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The AAPG/Datapages Combined Publications Database

Rocky Mountain Section (SEPM)


Mesozoic Paleogeography of the West-Central United States: Rocky Mountain Symposium 2, 1983
Pages 273-303

Paleogeography and Eustatic–Tectonic Model of Late Campanian Cretaceous Sedimentation, Southwestern Wyoming and Northwestern Colorado

Louise W. Kiteley


During deposition of the late Campanian Mesaverde Group (about 70-80 million years before present) extensive regressions and transgressions of the Western Interior sea crossed southwestern Wyoming and northwestern Colorado. Regressions resulted in successive offlapping of younger wedges of upward-coarsening non-marine and marginal marine sedimentary sequences, and transgressions resulted in onlap of marginal marine sediments onto coastal and continental beds. Extensive seaward progradations during offlap are represented by high constructional river-dominated deltas whereas onlap sequences consist mainly of destructional delta front, chandeleur island- or barrier bar-type deposits.

During early Mesaverde time (Rock Springs and Iles Formations) in the western Washakie-Green River basins area of southwestern Wyoming, sedimentation was slow as detritus derived from highlands west and northwest of the Green River basin bypassed the area and was transported either north into the Great Divide and eastern Washakie basins or southeast into Colorado. Northwestern Colorado, on the other hand, was mainly an area of subsidence and thick sediment accumulation in delta front and delta plain environments. Subsidence was produced both by major regional downwarp in the combined Washakie-Sand Wash basins and by local tectonism. During middle Mesaverde time (Ericson Sandstone, Allen Ridge and Williams Fork Formations), uplift in west-central and western Wyoming resulted in erosion and extensive southeast to east spreading of coastal swamp and marsh deposits followed by fluvial floodplain (braided stream) deposits that reached as far east as the Powder River basin. At this time, development of a local north-trending paleohigh in the eastern Washakie and Sand Wash basins profoundly affected sedimentation in the central parts of those basins. Late Mesaverde time (Almond Formation) was characterized by an extensive marine transgression with development of coastal swamp, marsh, lagoon, and destructional delta front facies on a broad shelf that extended across northwestern Colorado and southwestern Wyoming. By this time subsidence had slowed in northwestern Colorado, whereas southwestern Wyoming began to subside more rapidly.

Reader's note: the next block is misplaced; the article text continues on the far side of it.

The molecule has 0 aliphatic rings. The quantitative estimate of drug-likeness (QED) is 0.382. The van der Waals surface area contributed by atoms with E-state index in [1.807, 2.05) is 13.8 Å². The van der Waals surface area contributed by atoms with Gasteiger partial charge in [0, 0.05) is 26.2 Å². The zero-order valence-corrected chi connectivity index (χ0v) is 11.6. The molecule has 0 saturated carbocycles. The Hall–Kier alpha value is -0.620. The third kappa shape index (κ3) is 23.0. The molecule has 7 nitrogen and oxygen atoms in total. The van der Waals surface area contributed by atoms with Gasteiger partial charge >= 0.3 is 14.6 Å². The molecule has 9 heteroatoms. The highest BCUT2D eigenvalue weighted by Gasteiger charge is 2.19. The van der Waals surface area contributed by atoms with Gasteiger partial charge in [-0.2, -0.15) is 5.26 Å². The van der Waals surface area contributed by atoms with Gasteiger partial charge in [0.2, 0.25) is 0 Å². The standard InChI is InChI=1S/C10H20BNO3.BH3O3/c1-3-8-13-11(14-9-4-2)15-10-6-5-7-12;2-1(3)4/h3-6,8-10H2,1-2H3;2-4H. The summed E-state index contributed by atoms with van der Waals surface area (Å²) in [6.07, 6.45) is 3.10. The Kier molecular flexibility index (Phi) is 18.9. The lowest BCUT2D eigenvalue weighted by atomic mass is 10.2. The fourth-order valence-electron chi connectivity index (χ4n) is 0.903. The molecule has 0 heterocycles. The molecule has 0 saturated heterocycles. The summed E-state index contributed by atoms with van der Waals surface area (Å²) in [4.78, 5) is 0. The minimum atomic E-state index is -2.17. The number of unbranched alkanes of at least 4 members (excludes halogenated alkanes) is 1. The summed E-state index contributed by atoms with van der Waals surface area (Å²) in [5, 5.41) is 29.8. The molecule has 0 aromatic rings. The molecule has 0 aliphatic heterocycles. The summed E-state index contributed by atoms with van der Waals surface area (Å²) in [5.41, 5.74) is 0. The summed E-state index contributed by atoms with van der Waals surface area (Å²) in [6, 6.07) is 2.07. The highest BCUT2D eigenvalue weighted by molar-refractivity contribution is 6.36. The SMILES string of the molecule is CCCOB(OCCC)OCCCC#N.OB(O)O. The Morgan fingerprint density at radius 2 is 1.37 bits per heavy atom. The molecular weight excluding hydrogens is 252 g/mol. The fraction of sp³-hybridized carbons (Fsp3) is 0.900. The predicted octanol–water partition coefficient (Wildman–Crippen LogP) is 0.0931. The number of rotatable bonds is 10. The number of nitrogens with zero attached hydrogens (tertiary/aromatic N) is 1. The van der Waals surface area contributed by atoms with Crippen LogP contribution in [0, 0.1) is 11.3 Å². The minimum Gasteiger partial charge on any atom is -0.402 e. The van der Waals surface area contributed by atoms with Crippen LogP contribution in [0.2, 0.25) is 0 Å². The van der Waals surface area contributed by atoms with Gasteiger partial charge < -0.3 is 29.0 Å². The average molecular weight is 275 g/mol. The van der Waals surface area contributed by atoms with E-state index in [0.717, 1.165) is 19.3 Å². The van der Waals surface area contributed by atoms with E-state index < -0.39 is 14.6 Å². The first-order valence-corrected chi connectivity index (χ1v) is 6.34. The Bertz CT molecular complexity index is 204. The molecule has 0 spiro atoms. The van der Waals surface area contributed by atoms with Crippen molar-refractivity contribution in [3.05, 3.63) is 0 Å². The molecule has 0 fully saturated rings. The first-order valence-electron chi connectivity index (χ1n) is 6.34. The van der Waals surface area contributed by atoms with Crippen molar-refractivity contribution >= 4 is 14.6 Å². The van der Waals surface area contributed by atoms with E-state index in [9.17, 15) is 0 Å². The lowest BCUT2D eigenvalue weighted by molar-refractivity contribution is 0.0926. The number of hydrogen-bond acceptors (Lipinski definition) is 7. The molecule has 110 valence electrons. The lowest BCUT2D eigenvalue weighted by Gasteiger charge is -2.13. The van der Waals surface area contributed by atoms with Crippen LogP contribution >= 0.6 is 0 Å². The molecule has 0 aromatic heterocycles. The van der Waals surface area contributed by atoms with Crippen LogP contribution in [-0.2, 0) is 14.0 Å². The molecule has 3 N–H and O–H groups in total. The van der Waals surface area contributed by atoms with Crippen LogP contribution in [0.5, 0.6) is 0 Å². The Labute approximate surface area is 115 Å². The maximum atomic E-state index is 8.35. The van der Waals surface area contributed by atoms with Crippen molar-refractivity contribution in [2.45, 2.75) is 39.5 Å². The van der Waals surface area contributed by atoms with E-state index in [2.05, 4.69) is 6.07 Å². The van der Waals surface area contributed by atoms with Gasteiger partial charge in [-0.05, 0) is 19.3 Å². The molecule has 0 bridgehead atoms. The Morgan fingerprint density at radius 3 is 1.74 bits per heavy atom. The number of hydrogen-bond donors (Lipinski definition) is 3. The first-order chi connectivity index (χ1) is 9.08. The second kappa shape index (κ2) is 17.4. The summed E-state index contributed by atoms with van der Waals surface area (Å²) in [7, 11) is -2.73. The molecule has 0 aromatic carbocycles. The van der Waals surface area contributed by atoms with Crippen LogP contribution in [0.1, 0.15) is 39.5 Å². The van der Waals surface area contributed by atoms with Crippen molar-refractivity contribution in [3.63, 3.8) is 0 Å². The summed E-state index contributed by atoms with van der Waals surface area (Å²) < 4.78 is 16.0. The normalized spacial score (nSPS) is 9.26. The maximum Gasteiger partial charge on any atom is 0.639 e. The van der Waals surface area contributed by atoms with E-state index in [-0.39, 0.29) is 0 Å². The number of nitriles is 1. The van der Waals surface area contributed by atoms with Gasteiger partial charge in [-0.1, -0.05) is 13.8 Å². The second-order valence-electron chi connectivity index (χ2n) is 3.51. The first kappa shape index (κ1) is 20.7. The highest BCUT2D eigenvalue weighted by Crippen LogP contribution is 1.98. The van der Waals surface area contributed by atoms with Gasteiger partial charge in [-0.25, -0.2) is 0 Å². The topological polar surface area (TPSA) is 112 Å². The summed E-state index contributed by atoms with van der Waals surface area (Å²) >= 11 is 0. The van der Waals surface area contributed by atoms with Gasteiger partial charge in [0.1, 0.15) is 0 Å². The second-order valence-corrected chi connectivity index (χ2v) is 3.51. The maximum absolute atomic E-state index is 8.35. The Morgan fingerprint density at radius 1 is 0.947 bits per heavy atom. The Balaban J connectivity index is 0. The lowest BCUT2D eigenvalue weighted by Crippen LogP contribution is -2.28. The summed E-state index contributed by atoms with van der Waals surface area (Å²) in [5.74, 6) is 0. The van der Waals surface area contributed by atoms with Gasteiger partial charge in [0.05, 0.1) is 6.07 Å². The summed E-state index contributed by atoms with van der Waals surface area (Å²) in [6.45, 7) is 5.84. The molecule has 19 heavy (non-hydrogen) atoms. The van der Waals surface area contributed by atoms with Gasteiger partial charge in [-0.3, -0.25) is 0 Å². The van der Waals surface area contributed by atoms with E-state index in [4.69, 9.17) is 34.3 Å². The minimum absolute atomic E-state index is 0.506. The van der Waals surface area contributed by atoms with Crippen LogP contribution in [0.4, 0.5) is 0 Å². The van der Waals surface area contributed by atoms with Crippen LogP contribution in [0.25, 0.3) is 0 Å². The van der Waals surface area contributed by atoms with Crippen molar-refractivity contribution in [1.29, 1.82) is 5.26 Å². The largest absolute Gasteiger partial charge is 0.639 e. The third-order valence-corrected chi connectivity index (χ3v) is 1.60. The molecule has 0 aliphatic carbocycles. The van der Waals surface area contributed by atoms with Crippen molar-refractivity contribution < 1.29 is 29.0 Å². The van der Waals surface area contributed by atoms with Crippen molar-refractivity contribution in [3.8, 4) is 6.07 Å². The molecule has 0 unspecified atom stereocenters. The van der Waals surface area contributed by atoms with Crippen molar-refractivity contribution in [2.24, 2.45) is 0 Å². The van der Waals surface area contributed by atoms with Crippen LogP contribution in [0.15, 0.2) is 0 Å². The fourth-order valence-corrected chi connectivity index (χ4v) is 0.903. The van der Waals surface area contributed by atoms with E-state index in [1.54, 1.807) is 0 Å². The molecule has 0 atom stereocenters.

Eustatic sea level changes overprinted in several areas by tectonic controls were mainly responsible for major changes in shoreline position in southwestern Wyoming. In northwestern Colorado, however, high sedimentation rates combined with eustatic sea level fall and subsequent rise caused extensive eastward progradation succeeded by westward transgressions. The timing of eustatic events was the same in both areas, but the events are more easily recognized in northwestern Colorado where the stratigraphic record is more complete. In general, southwestern Wyoming was an area of uplift and relatively thin sediment accumulation during most of Mesaverde time, whereas northwestern Colorado was an area of subsidence and thick sediment accumulation. Subsidence there at times accelerated as a result of regional uplift to the north during early Mesaverde time. Deposition in southwestern Wyoming and northwestern Colorado during latest Mesaverde time was influenced by subtle topographic highs and lows. Barrier bars developed near uplifts. The relief was produced by differential structural movement along trends established as early as Precambrian time.

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